Rhythm & Views 

Dead Meadow

Dark psychedelic garage rock continues to be all the rage, as if veteran bands like Brian Jonestown Massacre and Black Rebel Motorcycle Club hadn't already exhausted the idea. Sure, Dead Meadow has been around since 1999, so, yes, we should give them a little credit for jumping on the bandwagon earlier than most.

The trio (Isn't it always a trio?) now levels Old Growth, a moody mélange of distorted guitars, delicate folk and vaguely vintage metal that's more melodic and accessible than it should be. Dead Meadow, deep in their patchouli-laden heart, are a formalist pop band that refuses to sacrifice a good hook in exchange for a greasy, hallucinogenic jam. (Though the band delivers jams, too.)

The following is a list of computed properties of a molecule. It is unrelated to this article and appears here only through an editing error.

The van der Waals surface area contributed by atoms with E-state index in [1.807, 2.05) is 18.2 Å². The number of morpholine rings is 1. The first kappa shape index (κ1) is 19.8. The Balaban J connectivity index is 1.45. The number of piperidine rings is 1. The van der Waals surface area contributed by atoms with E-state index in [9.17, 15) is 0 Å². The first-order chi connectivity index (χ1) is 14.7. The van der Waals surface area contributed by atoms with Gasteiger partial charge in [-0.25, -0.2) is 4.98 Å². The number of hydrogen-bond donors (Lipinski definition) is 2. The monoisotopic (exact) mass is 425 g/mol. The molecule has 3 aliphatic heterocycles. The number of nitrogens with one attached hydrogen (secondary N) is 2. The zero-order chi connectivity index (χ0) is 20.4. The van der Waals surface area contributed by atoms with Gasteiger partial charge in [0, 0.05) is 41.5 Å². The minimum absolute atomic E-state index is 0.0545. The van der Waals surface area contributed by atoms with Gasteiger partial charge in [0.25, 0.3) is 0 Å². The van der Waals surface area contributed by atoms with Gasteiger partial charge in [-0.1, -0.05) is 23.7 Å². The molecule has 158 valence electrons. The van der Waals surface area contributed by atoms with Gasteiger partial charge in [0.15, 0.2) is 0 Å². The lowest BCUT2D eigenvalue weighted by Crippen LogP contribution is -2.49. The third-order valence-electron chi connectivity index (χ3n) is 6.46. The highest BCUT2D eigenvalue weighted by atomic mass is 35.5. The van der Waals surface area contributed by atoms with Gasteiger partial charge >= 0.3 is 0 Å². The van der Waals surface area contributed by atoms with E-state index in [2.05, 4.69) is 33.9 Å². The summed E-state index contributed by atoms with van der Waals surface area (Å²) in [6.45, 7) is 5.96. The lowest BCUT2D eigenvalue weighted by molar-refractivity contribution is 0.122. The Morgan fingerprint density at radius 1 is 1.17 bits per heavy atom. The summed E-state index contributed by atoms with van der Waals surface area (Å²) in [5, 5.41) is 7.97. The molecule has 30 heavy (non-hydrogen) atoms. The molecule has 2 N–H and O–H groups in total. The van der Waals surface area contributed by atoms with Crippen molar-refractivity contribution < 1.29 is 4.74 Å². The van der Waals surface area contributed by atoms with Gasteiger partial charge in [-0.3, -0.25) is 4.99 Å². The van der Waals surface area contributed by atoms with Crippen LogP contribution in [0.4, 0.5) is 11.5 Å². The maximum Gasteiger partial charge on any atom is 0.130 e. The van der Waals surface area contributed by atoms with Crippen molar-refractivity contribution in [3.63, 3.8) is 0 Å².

Singer/guitarist Jason Simon's rock 'n' roll speech impediment is profound, and his limited vocal range may discourage those who don't immediately grasp what Old Growth is shooting for--especially with droning tracks like the Hendrix blues of "'Till Kingdom Come" and the Led Zeppelin III-like miasma of "Seven Seers." It's only when you experience the big, open, Neil Young-worthy chords of "I'm Gone" that you discern the careful craftsmanship of each of these tracks. It's as if Dead Meadow seeks to touch upon every rock style of the '60s and '70s, from Buffalo Springfield to Bad Company.

In other words, unlike BRMC--a band that, even when it switches to acoustic guitars, sticks pretty close to its original ideas--Dead Meadow is more chameleonic, more varied and, ultimately, more fun.

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